Dog Jumping Up - Article #2

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Dog Jumping UpA dog that jumps up on people is not only embarrassing for his owner but he’s dangerous, too! An overly excited dog can accidentally nip, scratch or knock people over – especially children and seniors.

Why Dogs Jump Up

Most dogs jump up at people because they want to greet them at face level to say “hello.” It is a natural, instinctive behavior. Observe a bitch of any canine species with a litter and you’ll notice the pups greet their mother by jumping up and licking her muzzle. In the wild, this would result in the mother regurgitating food for the litter.

Many dog owners reinforce this behavior by slapping their thighs and encouraging their puppy to rush forward and jump up. This may be okay while the puppy is small but can be dangerous once puppy grows up.


Teach a “Sit!” Command

In order to have control over the jumping behavior you need to teach a good solid “sit” command. It comes down to one point, if your dog is sitting, he can’t be jumping.

When the doorbell rings and your dog rushes to the door barking and out of control tell him “Enough!” to let his know it’s time to be quiet. Then, ask him to “Sit! Stay!” Keep a collar and a short leash on the dog so you can easily grab him if he breaks the sit.

To re-enforce the sit, tell your friends that you are training your dog. Ask them not to acknowledge the dog until given permission to do so. Keep a supply of dog treats near the door so the guest can offer a treat if the dog is sitting nicely.

“Off!” not “Down!”

If the dog jumps up, use the command “off” which means to place all four paws on the floor. “Off” is better than “No” because it is instructive, it tells the dog what to do rather than simply telling him that you are displeased.

Never use the command “down.” Down means, “lie down,” not get down.
You can also use the “off” command to tell your dog to get “off” the bed or the sofa. (After all, if he is sleeping on the sofa, he already is “down,” isn’t he?)

Other Methods of Training

Different people swear by different methods of correcting a dog that is jumping up. Recognize that there are pros and cons to each method. What method you use will depend on the age, size and breed of your dog, and your own level of training. Talk to a qualified dog trainer for advice on dealing with your specific breed of dog.

The “Ignore” Method

If you can’t gain control with the “sit” command, cross your arms, look up, and turn your back to the jumping dog. Once the dog settles down make eye contact, ask for a “sit,” and then praise. If the jumping up starts up again, immediately ignore the dog and start the sequence again.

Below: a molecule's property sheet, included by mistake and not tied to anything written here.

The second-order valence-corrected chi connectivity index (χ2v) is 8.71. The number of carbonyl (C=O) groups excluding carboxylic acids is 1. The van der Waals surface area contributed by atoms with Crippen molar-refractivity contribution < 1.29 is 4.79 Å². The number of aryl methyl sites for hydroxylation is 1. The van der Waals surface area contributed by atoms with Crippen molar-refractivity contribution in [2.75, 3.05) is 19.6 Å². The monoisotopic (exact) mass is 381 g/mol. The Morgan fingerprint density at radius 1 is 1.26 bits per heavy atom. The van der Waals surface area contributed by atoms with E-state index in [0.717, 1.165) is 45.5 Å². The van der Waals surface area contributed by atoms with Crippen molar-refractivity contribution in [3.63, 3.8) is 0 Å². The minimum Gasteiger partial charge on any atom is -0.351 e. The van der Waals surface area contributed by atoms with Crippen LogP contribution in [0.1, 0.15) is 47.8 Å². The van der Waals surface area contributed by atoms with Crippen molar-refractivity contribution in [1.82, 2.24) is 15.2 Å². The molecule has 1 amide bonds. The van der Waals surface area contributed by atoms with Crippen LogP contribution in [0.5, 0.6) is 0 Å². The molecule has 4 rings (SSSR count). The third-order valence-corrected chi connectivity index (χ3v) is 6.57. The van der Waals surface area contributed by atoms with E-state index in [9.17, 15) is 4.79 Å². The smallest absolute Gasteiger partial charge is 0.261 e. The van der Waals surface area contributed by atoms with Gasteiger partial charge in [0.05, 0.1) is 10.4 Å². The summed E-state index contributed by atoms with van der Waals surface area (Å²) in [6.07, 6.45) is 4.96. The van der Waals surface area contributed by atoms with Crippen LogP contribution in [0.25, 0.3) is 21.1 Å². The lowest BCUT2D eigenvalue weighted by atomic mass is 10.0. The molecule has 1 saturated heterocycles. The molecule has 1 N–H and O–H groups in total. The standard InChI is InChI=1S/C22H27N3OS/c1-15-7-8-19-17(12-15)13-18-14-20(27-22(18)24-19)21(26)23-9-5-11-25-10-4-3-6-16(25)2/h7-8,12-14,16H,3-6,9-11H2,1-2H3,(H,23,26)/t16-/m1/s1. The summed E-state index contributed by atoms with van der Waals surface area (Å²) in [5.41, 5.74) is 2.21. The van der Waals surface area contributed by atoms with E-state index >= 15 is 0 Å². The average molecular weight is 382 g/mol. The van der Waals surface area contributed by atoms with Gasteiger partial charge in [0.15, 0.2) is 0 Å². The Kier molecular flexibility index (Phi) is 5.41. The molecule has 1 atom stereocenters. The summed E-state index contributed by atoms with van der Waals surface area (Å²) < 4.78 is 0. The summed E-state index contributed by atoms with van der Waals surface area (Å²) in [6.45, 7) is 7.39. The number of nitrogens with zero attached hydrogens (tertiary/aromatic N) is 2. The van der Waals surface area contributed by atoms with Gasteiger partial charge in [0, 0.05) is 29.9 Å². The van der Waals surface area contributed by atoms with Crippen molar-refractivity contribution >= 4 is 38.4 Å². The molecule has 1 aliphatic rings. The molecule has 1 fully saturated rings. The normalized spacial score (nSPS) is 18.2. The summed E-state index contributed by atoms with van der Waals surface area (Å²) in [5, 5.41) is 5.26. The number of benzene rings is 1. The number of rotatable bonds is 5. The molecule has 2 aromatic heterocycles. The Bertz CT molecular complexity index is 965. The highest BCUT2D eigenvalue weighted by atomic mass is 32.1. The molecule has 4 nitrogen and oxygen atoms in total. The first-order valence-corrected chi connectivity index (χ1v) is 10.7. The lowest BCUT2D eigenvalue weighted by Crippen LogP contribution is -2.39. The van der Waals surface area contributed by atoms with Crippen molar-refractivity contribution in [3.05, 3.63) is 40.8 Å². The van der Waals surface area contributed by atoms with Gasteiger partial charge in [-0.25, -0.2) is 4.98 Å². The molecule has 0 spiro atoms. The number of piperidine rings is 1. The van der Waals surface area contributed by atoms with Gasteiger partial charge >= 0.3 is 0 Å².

PROS: This is a gentle, no-nonsense method.

CONS: An un-neutered male dog, with testosterone hormones raging, may interpret your turning away as an invitation to not only jump up, but to lock his forelegs around your waist and do the “Hokey Pokey.” That’s embarrassing!

The “Knee” Method

When a dog jumps up on you, raise your knee and knock the jumping dog in the chest. Tell him “Off!” Sit!” They key here is to bump the dog off you, not send him flying across the room.

PROS: Makes jumping up on you uncomfortable and unpleasant.

CONS: This method is not advised with deep-chested breeds because you can cause physical injury to the dog. Use common sense!

The “Squeeze” Method

When the dog jumps up on you grasp his paws and hold them tightly. The trick here is to hold onto his paws until the upright posture becomes uncomfortable. After a few seconds the dog will want to get off you! Release his paws and tell him to sit.

PROS: Generally easy to do and quickly effective for most dogs.

CONS: With very small dogs it is next to impossible to grab their little legs. With large dogs, it puts you in a dangerous face-to-face position where the dog can become aggressive and bite your face or hands. If used to excess, it may also make some dogs sensitive to having their paws handled. Again, use common sense.

Remember that consistency and clear expectations are important to train your dog not to jump on people. You are working against instinct and a natural occurring behavior. Be patient BUT persistent in your efforts to control this potentially dangerous behavior.

Article submitted by: © Terri Perrin (Biography & Additional Information)